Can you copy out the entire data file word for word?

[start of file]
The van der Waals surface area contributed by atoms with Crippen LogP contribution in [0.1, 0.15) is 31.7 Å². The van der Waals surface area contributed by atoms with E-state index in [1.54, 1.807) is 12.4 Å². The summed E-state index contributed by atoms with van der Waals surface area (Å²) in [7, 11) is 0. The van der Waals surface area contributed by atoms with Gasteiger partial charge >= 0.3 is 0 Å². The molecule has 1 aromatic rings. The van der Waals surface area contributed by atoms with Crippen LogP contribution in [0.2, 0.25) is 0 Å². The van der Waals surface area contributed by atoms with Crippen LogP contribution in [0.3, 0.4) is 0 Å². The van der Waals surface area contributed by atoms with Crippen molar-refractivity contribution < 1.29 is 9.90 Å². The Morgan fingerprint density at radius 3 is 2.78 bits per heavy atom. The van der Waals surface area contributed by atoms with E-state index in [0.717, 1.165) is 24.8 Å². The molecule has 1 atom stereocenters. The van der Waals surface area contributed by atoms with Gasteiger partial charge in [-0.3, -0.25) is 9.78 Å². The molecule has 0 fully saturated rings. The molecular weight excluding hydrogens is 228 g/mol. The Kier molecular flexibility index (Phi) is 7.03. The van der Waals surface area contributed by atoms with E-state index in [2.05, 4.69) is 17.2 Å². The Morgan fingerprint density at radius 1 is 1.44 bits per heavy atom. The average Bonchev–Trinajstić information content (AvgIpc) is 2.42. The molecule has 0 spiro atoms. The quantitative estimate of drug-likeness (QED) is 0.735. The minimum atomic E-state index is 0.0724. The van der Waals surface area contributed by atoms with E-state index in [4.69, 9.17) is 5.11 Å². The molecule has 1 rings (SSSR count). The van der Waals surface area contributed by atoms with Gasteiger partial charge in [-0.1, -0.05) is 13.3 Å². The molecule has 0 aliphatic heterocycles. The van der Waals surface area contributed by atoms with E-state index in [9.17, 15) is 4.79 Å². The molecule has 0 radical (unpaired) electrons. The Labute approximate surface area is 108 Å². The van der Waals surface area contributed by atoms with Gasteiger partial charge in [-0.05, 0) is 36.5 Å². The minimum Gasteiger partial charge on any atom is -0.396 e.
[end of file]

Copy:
The van der Waals surface area contributed by atoms with Crippen LogP contribution in [0.1, 0.15) is 31.7 Å². The van der Waals surface area contributed by atoms with E-state index in [1.54, 1.807) is 12.4 Å². The summed E-state index contributed by atoms with van der Waals surface area (Å²) in [7, 11) is 0. The van der Waals surface area contributed by atoms with Gasteiger partial charge >= 0.3 is 0 Å². The molecule has 1 aromatic rings. The van der Waals surface area contributed by atoms with Crippen LogP contribution in [0.2, 0.25) is 0 Å². The van der Waals surface area contributed by atoms with Crippen LogP contribution in [0.3, 0.4) is 0 Å². The van der Waals surface area contributed by atoms with Crippen molar-refractivity contribution < 1.29 is 9.90 Å². The Morgan fingerprint density at radius 3 is 2.78 bits per heavy atom. The van der Waals surface area contributed by atoms with E-state index in [0.717, 1.165) is 24.8 Å². The molecule has 1 atom stereocenters. The van der Waals surface area contributed by atoms with Gasteiger partial charge in [-0.3, -0.25) is 9.78 Å². The molecule has 0 fully saturated rings. The molecular weight excluding hydrogens is 228 g/mol. The Kier molecular flexibility index (Phi) is 7.03. The van der Waals surface area contributed by atoms with E-state index in [2.05, 4.69) is 17.2 Å². The Morgan fingerprint density at radius 1 is 1.44 bits per heavy atom. The average Bonchev–Trinajstić information content (AvgIpc) is 2.42. The molecule has 0 spiro atoms. The quantitative estimate of drug-likeness (QED) is 0.735. The minimum atomic E-state index is 0.0724. The van der Waals surface area contributed by atoms with E-state index in [4.69, 9.17) is 5.11 Å². The molecule has 1 rings (SSSR count). The van der Waals surface area contributed by atoms with Gasteiger partial charge in [-0.1, -0.05) is 13.3 Å². The molecule has 0 aliphatic heterocycles. The van der Waals surface area contributed by atoms with E-state index in [9.17, 15) is 4.79 Å². The molecule has 0 radical (unpaired) electrons. The Labute approximate surface area is 108 Å². The van der Waals surface area contributed by atoms with Gasteiger partial charge in [-0.05, 0) is 36.5 Å². The minimum Gasteiger partial charge on any atom is -0.396 e.